It’s 1866, and the Civil War has ended. Madison Hemings, son of Thomas Jefferson and Sally Hemings, and Israel Jefferson, formerly enslaved footman, return to Monticello in search of Israel’s long-lost brother. Together, they must face their conflicting feelings about the man who wrote “All men are created equal.” Slavery has been abolished, but what really has changed? From what personal bonds do we need to break free? And where do we need to hold on tight? Don’t miss this gripping world premiere about history, family, and hard truths.
Objects in the Mirror named one of six finalists for the 2018 American Theatre Critics Association’s Steinberg Award
Established in 1977, the Harold and Mimi Steinberg/American Theatre Critics Association New Play Award recognizes playwrights for the best scripts that premiered professionally outside New York City during 2017.
According to the American Theatre Critics Association, Objects in the Mirror “compellingly takes us into the mindset of the masses of refugees fleeing wars and other violence and their struggle against great odds to survive and escape.” It’s about both “the price of immigration, and the importance of identity, with a second act that feeds on the first act in clever ways but takes us in a new direction.” “I was also moved,” said one panelist, “by the identity crisis at the heart of the play—the hunger to reclaim a self and name that no longer belong to you.” It conveys “a great deal about how worlds apart people can be, how different their ideas of how to help.”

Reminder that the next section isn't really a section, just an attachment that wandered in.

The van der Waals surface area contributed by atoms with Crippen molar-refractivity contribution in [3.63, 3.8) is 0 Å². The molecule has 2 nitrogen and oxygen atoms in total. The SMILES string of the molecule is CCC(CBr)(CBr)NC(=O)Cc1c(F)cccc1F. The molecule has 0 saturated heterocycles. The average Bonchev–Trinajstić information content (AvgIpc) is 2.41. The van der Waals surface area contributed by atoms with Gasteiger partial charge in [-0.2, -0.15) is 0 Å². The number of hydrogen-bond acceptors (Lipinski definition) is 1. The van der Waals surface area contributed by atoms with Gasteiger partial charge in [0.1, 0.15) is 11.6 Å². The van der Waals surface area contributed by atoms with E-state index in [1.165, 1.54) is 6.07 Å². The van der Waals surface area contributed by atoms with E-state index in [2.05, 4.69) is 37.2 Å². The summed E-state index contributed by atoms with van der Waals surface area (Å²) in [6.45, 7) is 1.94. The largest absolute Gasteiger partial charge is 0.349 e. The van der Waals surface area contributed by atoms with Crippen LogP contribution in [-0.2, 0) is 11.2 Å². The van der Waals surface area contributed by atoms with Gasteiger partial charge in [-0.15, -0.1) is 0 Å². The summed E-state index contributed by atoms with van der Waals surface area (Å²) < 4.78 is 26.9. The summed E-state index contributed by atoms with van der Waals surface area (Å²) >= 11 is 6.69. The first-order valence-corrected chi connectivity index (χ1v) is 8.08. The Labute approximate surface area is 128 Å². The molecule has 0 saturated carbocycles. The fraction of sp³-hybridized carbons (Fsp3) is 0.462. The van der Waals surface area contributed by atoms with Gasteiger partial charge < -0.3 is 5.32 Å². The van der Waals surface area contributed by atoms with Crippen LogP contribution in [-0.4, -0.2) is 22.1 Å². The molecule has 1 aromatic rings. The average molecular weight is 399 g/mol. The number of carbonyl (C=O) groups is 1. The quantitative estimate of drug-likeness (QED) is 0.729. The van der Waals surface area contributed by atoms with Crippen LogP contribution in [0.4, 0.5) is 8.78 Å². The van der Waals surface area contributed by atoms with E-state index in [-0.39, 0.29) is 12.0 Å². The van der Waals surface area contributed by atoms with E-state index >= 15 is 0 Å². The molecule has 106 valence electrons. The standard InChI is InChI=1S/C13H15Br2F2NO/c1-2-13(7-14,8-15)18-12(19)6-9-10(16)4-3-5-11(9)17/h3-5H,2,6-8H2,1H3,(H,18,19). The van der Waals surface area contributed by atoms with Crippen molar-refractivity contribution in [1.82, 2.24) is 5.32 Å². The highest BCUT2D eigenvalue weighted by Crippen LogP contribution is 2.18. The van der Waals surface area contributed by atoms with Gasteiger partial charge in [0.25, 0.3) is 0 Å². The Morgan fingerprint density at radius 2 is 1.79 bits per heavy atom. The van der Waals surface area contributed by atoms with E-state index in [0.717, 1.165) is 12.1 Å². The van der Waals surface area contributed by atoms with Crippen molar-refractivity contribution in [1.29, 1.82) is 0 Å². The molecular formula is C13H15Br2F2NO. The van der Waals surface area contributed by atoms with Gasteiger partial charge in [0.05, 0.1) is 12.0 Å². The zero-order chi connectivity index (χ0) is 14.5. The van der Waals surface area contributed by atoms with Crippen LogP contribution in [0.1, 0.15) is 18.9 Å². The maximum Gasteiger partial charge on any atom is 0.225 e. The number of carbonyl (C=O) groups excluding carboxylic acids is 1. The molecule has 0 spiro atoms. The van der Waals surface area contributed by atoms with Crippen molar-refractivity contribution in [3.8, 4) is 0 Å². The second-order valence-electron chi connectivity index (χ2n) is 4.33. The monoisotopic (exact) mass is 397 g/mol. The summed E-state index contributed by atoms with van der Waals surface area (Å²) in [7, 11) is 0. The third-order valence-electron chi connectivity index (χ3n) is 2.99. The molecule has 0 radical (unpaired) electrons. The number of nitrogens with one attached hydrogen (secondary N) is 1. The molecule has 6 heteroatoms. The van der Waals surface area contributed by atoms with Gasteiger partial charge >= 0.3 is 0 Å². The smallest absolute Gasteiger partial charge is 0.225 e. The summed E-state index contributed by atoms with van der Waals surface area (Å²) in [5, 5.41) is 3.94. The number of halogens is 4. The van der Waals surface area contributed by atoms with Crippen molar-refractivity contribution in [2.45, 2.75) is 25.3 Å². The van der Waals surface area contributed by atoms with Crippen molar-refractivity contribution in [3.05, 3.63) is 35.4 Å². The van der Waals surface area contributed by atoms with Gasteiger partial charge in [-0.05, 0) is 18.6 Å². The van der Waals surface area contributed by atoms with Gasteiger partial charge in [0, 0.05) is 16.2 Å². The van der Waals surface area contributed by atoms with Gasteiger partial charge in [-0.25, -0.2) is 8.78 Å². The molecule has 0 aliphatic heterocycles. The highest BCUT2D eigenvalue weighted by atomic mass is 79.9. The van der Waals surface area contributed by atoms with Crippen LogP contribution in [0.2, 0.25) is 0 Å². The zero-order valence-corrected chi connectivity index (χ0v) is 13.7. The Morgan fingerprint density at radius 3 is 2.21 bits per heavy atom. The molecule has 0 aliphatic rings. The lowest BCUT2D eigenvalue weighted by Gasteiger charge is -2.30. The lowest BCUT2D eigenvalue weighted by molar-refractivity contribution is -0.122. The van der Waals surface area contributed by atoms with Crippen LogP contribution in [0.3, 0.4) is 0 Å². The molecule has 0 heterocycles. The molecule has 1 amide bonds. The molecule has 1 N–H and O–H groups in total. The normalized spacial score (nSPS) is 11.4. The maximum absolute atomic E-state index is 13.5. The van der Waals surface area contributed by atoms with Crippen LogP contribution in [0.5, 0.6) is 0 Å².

Objects in the Mirror premiered at Chicago’s Goodman Theatre in 2017.